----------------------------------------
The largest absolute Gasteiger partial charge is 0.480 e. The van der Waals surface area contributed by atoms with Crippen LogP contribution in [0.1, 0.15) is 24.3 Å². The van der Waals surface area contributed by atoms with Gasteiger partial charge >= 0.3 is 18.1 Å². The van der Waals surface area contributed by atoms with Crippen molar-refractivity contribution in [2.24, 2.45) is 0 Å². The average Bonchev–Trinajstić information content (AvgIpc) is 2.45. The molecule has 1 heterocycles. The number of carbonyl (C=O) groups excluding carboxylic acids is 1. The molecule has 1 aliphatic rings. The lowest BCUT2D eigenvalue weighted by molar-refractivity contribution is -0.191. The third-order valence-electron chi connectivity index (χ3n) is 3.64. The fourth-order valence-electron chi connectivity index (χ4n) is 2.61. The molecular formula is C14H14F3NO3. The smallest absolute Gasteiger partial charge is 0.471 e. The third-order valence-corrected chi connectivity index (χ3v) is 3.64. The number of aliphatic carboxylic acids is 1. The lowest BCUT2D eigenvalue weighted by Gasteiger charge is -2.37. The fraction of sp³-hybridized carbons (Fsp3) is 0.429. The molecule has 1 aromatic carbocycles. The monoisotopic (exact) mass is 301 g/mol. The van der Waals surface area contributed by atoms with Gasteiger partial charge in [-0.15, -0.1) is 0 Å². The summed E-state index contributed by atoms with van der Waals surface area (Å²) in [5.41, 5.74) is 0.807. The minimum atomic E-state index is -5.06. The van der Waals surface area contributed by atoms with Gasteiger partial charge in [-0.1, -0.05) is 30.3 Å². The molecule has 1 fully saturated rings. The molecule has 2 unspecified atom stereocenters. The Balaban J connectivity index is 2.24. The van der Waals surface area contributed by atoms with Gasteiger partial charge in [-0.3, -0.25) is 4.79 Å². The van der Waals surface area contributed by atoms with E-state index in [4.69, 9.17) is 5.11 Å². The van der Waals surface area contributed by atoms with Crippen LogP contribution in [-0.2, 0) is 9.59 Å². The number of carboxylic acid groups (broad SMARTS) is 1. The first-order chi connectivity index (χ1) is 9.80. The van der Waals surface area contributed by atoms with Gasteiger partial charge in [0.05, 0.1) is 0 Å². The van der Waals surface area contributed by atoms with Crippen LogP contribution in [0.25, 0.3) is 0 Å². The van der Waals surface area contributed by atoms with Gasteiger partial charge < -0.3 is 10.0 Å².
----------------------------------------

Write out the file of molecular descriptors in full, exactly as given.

The largest absolute Gasteiger partial charge is 0.480 e. The van der Waals surface area contributed by atoms with Crippen LogP contribution in [0.1, 0.15) is 24.3 Å². The van der Waals surface area contributed by atoms with Gasteiger partial charge >= 0.3 is 18.1 Å². The van der Waals surface area contributed by atoms with Crippen molar-refractivity contribution in [2.24, 2.45) is 0 Å². The average Bonchev–Trinajstić information content (AvgIpc) is 2.45. The molecule has 1 heterocycles. The number of carbonyl (C=O) groups excluding carboxylic acids is 1. The molecule has 1 aliphatic rings. The lowest BCUT2D eigenvalue weighted by molar-refractivity contribution is -0.191. The third-order valence-electron chi connectivity index (χ3n) is 3.64. The fourth-order valence-electron chi connectivity index (χ4n) is 2.61. The molecular formula is C14H14F3NO3. The smallest absolute Gasteiger partial charge is 0.471 e. The third-order valence-corrected chi connectivity index (χ3v) is 3.64. The number of aliphatic carboxylic acids is 1. The lowest BCUT2D eigenvalue weighted by Gasteiger charge is -2.37. The fraction of sp³-hybridized carbons (Fsp3) is 0.429. The molecule has 1 aromatic carbocycles. The monoisotopic (exact) mass is 301 g/mol. The van der Waals surface area contributed by atoms with Gasteiger partial charge in [-0.15, -0.1) is 0 Å². The summed E-state index contributed by atoms with van der Waals surface area (Å²) in [5.41, 5.74) is 0.807. The minimum atomic E-state index is -5.06. The van der Waals surface area contributed by atoms with Gasteiger partial charge in [-0.1, -0.05) is 30.3 Å². The molecule has 1 fully saturated rings. The molecule has 2 unspecified atom stereocenters. The Balaban J connectivity index is 2.24. The van der Waals surface area contributed by atoms with Gasteiger partial charge in [-0.3, -0.25) is 4.79 Å². The van der Waals surface area contributed by atoms with E-state index in [4.69, 9.17) is 5.11 Å². The van der Waals surface area contributed by atoms with Crippen LogP contribution in [-0.2, 0) is 9.59 Å². The number of carboxylic acid groups (broad SMARTS) is 1. The first-order chi connectivity index (χ1) is 9.80. The van der Waals surface area contributed by atoms with Gasteiger partial charge in [0.05, 0.1) is 0 Å². The van der Waals surface area contributed by atoms with Crippen LogP contribution in [0.25, 0.3) is 0 Å². The van der Waals surface area contributed by atoms with Gasteiger partial charge < -0.3 is 10.0 Å².